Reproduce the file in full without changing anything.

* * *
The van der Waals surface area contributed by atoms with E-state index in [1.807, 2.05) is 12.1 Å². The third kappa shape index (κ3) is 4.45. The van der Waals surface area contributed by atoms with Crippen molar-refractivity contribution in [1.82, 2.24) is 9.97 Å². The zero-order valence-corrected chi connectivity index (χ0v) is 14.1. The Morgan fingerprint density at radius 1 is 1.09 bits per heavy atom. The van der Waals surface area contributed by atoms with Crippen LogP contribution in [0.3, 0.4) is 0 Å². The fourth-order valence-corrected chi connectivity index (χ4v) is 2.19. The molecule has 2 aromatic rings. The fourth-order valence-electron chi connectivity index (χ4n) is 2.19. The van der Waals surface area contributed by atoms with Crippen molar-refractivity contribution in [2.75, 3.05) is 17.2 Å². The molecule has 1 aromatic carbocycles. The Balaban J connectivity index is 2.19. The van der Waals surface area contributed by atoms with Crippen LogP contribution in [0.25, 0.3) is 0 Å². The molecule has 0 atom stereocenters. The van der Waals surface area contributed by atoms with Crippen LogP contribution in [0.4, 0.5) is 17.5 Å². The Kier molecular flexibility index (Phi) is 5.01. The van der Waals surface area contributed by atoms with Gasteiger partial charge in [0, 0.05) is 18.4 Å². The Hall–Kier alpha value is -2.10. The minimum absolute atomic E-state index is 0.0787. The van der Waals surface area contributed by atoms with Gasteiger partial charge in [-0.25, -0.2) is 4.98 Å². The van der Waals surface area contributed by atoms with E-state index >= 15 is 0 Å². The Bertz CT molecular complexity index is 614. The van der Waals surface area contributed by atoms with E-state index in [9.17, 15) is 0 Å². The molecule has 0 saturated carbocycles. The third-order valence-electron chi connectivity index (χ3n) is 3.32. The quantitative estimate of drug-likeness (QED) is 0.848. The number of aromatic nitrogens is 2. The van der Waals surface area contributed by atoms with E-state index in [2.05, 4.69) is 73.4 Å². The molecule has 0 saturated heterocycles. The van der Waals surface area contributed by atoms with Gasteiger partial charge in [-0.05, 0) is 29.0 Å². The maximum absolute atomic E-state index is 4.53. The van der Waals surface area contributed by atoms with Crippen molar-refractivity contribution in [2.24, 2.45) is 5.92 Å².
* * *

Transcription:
The van der Waals surface area contributed by atoms with E-state index in [1.807, 2.05) is 12.1 Å². The third kappa shape index (κ3) is 4.45. The van der Waals surface area contributed by atoms with Crippen molar-refractivity contribution in [1.82, 2.24) is 9.97 Å². The zero-order valence-corrected chi connectivity index (χ0v) is 14.1. The Morgan fingerprint density at radius 1 is 1.09 bits per heavy atom. The van der Waals surface area contributed by atoms with Crippen LogP contribution in [0.3, 0.4) is 0 Å². The fourth-order valence-corrected chi connectivity index (χ4v) is 2.19. The molecule has 2 aromatic rings. The fourth-order valence-electron chi connectivity index (χ4n) is 2.19. The van der Waals surface area contributed by atoms with Crippen molar-refractivity contribution in [2.75, 3.05) is 17.2 Å². The molecule has 1 aromatic carbocycles. The Balaban J connectivity index is 2.19. The van der Waals surface area contributed by atoms with Crippen LogP contribution in [0.25, 0.3) is 0 Å². The molecule has 0 atom stereocenters. The van der Waals surface area contributed by atoms with Crippen LogP contribution in [0.4, 0.5) is 17.5 Å². The Kier molecular flexibility index (Phi) is 5.01. The van der Waals surface area contributed by atoms with Gasteiger partial charge in [0, 0.05) is 18.4 Å². The Hall–Kier alpha value is -2.10. The minimum absolute atomic E-state index is 0.0787. The van der Waals surface area contributed by atoms with Gasteiger partial charge in [-0.25, -0.2) is 4.98 Å². The van der Waals surface area contributed by atoms with E-state index >= 15 is 0 Å². The Bertz CT molecular complexity index is 614. The van der Waals surface area contributed by atoms with E-state index in [9.17, 15) is 0 Å². The molecule has 0 saturated carbocycles. The third-order valence-electron chi connectivity index (χ3n) is 3.32. The quantitative estimate of drug-likeness (QED) is 0.848. The number of aromatic nitrogens is 2. The van der Waals surface area contributed by atoms with E-state index in [2.05, 4.69) is 73.4 Å². The molecule has 0 saturated heterocycles. The van der Waals surface area contributed by atoms with Gasteiger partial charge in [-0.05, 0) is 29.0 Å². The maximum absolute atomic E-state index is 4.53. The van der Waals surface area contributed by atoms with Crippen molar-refractivity contribution in [2.24, 2.45) is 5.92 Å².